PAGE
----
negotiate

[ni-goh-shee-eyt]
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verb (used without object), ne·go·ti·at·ed, ne·go·ti·at·ing.
  1. to deal or bargain with another or others, as in the preparation of a treaty or contract or in preliminaries to a business deal.
verb (used with object), ne·go·ti·at·ed, ne·go·ti·at·ing.
  1. to arrange for or bring about by discussion and settlement of terms: to negotiate a loan.
  2. to manage; transact; conduct: He negotiated an important business deal.
  3. to move through, around, or over in a satisfactory manner: to negotiate a difficult dance step without tripping: to negotiate sharp curves.
  4. to transfer (a draft, promissory note, etc.) to a new owner by endorsement and delivery or by delivery.

Origin of negotiate

1590–1600; < Latin negōtiātus (past participle of negōtiārī to trade), equivalent to negōti(um) business (neg- not + ōtium leisure) + -ātus -ate1
Related formsne·go·ti·a·tor, nounpre·ne·go·ti·ate, verb, pre·ne·go·ti·at·ed, pre·ne·go·ti·at·ing.un·ne·go·ti·at·ed, adjectivewell-ne·go·ti·at·ed, adjective

Synonyms for negotiate

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5. convey, transmit, sign over.
Dictionary.com Unabridged Based on the Random House Unabridged Dictionary, © Random House, Inc. 2018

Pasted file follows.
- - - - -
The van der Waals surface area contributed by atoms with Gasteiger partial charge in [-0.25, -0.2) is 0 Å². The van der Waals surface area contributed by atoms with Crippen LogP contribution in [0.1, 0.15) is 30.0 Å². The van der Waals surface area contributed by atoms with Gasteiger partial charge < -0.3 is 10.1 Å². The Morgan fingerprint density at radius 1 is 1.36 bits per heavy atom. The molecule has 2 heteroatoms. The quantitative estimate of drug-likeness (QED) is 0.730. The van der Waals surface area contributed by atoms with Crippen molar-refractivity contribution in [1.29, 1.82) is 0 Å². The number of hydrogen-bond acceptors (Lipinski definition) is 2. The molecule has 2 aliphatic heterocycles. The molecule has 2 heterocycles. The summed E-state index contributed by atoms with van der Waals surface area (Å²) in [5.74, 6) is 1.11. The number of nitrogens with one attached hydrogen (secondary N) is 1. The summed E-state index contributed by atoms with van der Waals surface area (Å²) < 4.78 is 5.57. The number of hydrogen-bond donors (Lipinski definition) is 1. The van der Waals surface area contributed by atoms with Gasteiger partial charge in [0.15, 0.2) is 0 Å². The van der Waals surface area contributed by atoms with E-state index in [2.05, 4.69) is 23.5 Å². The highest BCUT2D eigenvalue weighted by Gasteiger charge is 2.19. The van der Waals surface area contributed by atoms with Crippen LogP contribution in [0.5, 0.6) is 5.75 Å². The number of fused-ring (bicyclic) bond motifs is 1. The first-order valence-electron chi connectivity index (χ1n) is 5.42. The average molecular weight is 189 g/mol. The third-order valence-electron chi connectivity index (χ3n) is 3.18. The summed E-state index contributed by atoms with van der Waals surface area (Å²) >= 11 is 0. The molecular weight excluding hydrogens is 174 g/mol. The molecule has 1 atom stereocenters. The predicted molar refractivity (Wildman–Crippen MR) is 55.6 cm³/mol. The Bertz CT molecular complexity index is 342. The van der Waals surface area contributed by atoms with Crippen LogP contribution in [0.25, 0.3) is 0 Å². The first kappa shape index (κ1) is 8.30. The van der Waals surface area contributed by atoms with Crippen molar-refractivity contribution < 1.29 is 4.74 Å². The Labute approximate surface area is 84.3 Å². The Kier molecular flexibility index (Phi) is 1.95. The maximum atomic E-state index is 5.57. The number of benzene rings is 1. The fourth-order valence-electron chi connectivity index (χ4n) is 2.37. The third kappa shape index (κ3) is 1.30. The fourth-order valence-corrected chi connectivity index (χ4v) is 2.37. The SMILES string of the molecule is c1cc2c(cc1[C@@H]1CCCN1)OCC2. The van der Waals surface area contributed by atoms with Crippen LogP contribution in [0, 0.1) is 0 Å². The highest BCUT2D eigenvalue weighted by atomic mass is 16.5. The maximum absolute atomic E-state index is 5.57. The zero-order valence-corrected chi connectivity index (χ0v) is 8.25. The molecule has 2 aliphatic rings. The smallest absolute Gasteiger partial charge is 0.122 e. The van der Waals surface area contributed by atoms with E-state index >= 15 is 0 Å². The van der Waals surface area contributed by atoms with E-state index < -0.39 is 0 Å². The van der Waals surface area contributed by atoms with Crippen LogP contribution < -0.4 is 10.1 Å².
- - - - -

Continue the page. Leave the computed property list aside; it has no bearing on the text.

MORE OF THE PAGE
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British Dictionary definitions for negotiator

negotiate

verb
  1. to work or talk (with others) to achieve (a transaction, an agreement, etc)
  2. (tr) to succeed in passing through, around, or overto negotiate a mountain pass
  3. (tr) finance
    1. to transfer (a negotiable commercial paper) by endorsement to another in return for value received
    2. to sell (financial assets)
    3. to arrange for (a loan)
Derived Formsnegotiator, noun

Word Origin for negotiate

C16: from Latin negōtiārī to do business, from negōtium business, from nec not + ōtium leisure
Collins English Dictionary - Complete & Unabridged 2012 Digital Edition © William Collins Sons & Co. Ltd. 1979, 1986 © HarperCollins Publishers 1998, 2000, 2003, 2005, 2006, 2007, 2009, 2012

Word Origin and History for negotiator
n.

1590s, "businessman," from Latin negotiator "one who carries on business by wholesale," from negotiatus, past participle of negotiari (see negotiation). Meaning "one who carries on negotiations" is from c.1600.

negotiate

v.

"to communicate in search of mutual agreement," 1590s, back-formation from negotiation, or else from Latin negotiatus, past participle of negotiari. In the sense of "tackle successfully" (1862), it at first meant "to clear on horseback a hedge, fence, or other obstacle" and "originated in the hunting-field; those who hunt the fox like also to hunt jocular verbal novelties" [Gowers, 1965]. Related: Negotiated; negotiating.

Online Etymology Dictionary, © 2010 Douglas Harper